The foremost thing you have to understand about ports is that when you take your number from one service provider, and port it to a provider, it is a clean transfer.
That is, once the port to your new virtual PBX is complete, the phone number is no longer associated with the losing carrier, in any way. This leads us to the second most important point, which is this:
The old phone will stop working.
Let’s say that 555-1234 is your primary business phone number, and this number is attached to a desk phone in your office. What makes it possible for that desk phone to ring when people dial 555-1234?
It rings because the service provider, whether AT&T, or Comcast, or whoever, has activated the line going into this phone by attaching the number, 555-1234, to that line. When you port that number away to your new provider, the line will deactivate.
This is understandably confusing for everybody, so please allow a crude illustration to shed some light on what is actually happening.
Remember Ben Franklin’s electricity experiment with the kite in the storm? Imagine that the string is the phone line that your provider gave you, the key hung on the string is your phone number, and the kite is your desk phone.
When someone places a call to that number, it strikes the key and rings the phone. Your service provider supplies the string and attaches the key so that calls can get through to you.
So when you port your number to a virtual PBX provider, you remove your key from the old kite and take it with you. Now when people call your number, it cannot reach the old kite and string because you removed the key. When your port completes, that means that you have attached your phone number to a new string.
To put it more simply, the phone that had this number before will no longer ring because the phone number has been removed when you ported it away. If you still want that phone to be active, all you have to do is contact the old provider and ask them to attach a new number to it.
Whatever features were attached to the number are cleared after the port.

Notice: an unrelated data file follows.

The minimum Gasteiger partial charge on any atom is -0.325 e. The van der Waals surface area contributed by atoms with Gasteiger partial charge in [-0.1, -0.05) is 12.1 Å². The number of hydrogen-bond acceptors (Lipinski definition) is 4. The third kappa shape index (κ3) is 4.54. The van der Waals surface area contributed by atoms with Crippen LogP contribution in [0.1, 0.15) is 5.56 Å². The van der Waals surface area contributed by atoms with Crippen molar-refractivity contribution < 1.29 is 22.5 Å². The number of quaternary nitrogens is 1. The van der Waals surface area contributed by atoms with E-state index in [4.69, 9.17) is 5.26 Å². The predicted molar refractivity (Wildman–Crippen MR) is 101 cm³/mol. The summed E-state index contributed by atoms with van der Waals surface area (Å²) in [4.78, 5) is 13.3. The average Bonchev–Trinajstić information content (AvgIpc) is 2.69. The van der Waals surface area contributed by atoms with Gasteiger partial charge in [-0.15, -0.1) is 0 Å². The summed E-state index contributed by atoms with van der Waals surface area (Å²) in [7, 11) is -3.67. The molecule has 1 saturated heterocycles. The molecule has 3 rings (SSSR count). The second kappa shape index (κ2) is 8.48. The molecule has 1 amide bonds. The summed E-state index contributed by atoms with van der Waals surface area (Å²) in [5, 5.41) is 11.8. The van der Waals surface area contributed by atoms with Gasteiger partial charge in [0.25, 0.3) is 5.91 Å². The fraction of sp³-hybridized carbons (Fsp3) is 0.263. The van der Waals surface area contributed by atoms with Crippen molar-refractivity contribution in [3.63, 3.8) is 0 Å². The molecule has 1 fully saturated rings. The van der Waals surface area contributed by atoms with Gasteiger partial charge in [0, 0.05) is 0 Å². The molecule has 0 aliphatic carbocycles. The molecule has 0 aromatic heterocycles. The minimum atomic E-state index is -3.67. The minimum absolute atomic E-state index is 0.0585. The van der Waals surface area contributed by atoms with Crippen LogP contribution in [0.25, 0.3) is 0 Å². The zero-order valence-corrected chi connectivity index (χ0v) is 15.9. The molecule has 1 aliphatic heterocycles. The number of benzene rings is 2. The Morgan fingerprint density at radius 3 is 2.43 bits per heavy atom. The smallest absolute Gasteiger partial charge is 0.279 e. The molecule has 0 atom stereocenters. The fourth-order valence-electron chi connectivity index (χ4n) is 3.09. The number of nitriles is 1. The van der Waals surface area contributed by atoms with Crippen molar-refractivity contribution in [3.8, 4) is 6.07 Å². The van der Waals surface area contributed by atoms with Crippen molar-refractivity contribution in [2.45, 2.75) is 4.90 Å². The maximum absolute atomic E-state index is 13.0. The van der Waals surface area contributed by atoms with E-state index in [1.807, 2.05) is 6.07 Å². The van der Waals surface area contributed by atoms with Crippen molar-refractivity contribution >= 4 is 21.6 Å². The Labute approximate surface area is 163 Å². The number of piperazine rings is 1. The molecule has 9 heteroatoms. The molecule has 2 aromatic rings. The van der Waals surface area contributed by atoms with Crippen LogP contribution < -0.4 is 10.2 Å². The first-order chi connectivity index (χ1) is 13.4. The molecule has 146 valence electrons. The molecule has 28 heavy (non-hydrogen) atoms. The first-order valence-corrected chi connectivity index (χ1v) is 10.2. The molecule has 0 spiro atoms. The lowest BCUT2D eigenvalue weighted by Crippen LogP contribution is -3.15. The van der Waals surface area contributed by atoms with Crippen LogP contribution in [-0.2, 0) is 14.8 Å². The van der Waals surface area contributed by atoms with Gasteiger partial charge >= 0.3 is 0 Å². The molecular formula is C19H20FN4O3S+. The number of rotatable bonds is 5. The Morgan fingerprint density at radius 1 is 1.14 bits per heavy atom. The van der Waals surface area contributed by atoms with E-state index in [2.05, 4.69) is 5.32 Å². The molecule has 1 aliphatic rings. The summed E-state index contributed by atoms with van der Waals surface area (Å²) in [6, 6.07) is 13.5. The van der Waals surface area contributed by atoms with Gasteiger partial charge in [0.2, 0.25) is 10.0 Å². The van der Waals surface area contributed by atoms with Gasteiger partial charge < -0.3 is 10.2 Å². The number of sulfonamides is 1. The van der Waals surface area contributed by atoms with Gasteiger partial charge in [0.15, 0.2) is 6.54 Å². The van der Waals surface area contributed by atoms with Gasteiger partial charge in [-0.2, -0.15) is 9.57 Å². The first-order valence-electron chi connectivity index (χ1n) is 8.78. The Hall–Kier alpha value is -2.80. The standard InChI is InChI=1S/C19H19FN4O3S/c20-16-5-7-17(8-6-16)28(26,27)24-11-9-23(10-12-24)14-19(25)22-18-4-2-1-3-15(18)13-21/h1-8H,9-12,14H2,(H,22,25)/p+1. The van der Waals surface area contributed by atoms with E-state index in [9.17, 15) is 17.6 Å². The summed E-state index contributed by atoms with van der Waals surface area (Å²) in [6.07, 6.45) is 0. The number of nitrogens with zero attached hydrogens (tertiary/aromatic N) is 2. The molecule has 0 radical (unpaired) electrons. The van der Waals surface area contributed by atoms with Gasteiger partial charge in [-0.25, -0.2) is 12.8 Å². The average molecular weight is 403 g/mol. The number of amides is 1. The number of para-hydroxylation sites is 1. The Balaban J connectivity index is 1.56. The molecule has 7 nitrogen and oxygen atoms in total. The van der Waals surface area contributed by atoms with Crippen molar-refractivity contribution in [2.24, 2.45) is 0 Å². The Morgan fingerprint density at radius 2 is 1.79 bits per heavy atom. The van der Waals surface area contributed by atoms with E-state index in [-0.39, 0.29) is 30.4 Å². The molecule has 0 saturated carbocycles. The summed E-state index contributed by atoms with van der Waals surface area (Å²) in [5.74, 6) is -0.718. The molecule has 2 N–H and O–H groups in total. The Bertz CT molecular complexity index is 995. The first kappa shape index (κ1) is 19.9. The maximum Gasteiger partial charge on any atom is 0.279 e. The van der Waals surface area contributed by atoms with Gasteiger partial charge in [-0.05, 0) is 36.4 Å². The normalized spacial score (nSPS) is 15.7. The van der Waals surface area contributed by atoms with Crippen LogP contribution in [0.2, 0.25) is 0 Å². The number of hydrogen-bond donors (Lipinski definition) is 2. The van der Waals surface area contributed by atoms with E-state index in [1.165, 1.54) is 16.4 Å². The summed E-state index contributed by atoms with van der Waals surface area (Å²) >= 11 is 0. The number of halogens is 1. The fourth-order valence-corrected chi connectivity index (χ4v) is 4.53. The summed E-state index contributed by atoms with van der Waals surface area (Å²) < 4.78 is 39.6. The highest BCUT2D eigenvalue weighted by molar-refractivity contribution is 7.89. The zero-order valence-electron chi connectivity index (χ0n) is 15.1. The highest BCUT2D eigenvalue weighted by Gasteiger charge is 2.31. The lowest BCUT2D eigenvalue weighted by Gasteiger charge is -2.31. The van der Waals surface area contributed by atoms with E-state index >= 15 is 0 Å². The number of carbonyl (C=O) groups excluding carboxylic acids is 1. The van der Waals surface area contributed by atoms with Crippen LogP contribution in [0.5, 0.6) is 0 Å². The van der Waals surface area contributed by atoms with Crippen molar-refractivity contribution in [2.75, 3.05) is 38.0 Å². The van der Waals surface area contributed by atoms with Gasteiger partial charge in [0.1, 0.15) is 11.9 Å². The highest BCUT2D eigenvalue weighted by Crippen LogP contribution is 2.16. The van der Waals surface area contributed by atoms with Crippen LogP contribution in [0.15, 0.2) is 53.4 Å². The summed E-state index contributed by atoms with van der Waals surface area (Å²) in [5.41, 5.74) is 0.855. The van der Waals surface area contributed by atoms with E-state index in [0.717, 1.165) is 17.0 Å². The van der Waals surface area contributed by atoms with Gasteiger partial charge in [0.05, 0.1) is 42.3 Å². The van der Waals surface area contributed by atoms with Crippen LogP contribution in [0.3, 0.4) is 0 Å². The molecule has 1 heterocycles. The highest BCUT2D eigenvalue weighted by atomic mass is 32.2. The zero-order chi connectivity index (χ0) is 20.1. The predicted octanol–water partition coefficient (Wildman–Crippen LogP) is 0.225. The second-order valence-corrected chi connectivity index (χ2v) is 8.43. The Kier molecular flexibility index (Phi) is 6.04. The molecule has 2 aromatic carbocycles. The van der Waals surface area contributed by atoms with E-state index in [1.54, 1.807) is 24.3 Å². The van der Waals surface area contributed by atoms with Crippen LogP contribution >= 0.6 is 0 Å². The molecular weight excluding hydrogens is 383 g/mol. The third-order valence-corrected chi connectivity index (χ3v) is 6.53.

Any features that your phone number had before you ported it away will not follow the number to the new provider. This means that if you had this number set to forward to another line, for example, that feature is cancelled when you port it away.
Once again, remember that the number no longer has any association with the old provider, once it is ported away, which is why any of those features are cancelled.
The phone number will not be down during the porting process.
Another important thing to understand is that, although it takes an average of 7-10 days for your phone number to successfully transfer to the new provider, the number will not be down at any point during the porting process.
It will continue to work on the old phone with the old carrier as normal, until the day your port completes. The losing carrier will provide a Firm Order of Completion (FOC), and on that completion date, the number will seamlessly transfer to your new virtual PBX.
Phone number ports are a routine practice, and as antiquated as much of the telecom infrastructure is, carriers actually do know what they’re doing, or at least most of them do.
The key thing to remember is that a port to a new service provider makes a clean break with the old provider, so that the number doesn’t have anything to do with the losing carrier anymore. Whenever you port, just be sure to contact the old provider before you start, so that there are no surprises that may cause delays.
Stephanie is the Marketing Director at Talkroute and has been featured in Forbes, Inc, and Entrepreneur as a leading authority on business and telecommunications.
Stephanie is also the chief editor and contributing author for the Talkroute blog helping more than 100k entrepreneurs to start, run, and grow their businesses.